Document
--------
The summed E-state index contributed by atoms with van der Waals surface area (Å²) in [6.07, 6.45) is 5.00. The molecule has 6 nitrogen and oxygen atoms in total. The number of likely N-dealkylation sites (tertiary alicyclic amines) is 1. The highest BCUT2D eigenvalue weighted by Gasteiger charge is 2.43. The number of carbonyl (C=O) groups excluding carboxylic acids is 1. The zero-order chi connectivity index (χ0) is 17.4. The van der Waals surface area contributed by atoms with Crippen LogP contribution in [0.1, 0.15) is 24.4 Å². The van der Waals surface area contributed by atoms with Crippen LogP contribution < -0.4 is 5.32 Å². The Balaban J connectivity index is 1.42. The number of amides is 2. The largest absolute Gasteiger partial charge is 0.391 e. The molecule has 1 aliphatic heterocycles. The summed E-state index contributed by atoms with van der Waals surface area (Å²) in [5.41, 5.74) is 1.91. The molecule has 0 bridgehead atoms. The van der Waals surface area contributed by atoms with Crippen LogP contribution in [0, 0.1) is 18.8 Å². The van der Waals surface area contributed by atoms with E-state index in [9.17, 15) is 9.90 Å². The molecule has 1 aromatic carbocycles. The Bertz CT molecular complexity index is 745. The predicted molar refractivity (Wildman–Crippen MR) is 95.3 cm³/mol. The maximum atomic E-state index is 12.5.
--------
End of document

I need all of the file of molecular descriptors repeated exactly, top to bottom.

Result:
The summed E-state index contributed by atoms with van der Waals surface area (Å²) in [6.07, 6.45) is 5.00. The molecule has 6 nitrogen and oxygen atoms in total. The number of likely N-dealkylation sites (tertiary alicyclic amines) is 1. The highest BCUT2D eigenvalue weighted by Gasteiger charge is 2.43. The number of carbonyl (C=O) groups excluding carboxylic acids is 1. The zero-order chi connectivity index (χ0) is 17.4. The van der Waals surface area contributed by atoms with Crippen LogP contribution in [0.1, 0.15) is 24.4 Å². The van der Waals surface area contributed by atoms with Crippen LogP contribution < -0.4 is 5.32 Å². The Balaban J connectivity index is 1.42. The number of amides is 2. The largest absolute Gasteiger partial charge is 0.391 e. The molecule has 1 aliphatic heterocycles. The summed E-state index contributed by atoms with van der Waals surface area (Å²) in [5.41, 5.74) is 1.91. The molecule has 0 bridgehead atoms. The van der Waals surface area contributed by atoms with Crippen LogP contribution in [0, 0.1) is 18.8 Å². The van der Waals surface area contributed by atoms with E-state index in [9.17, 15) is 9.90 Å². The molecule has 1 aromatic carbocycles. The Bertz CT molecular complexity index is 745. The predicted molar refractivity (Wildman–Crippen MR) is 95.3 cm³/mol. The maximum atomic E-state index is 12.5.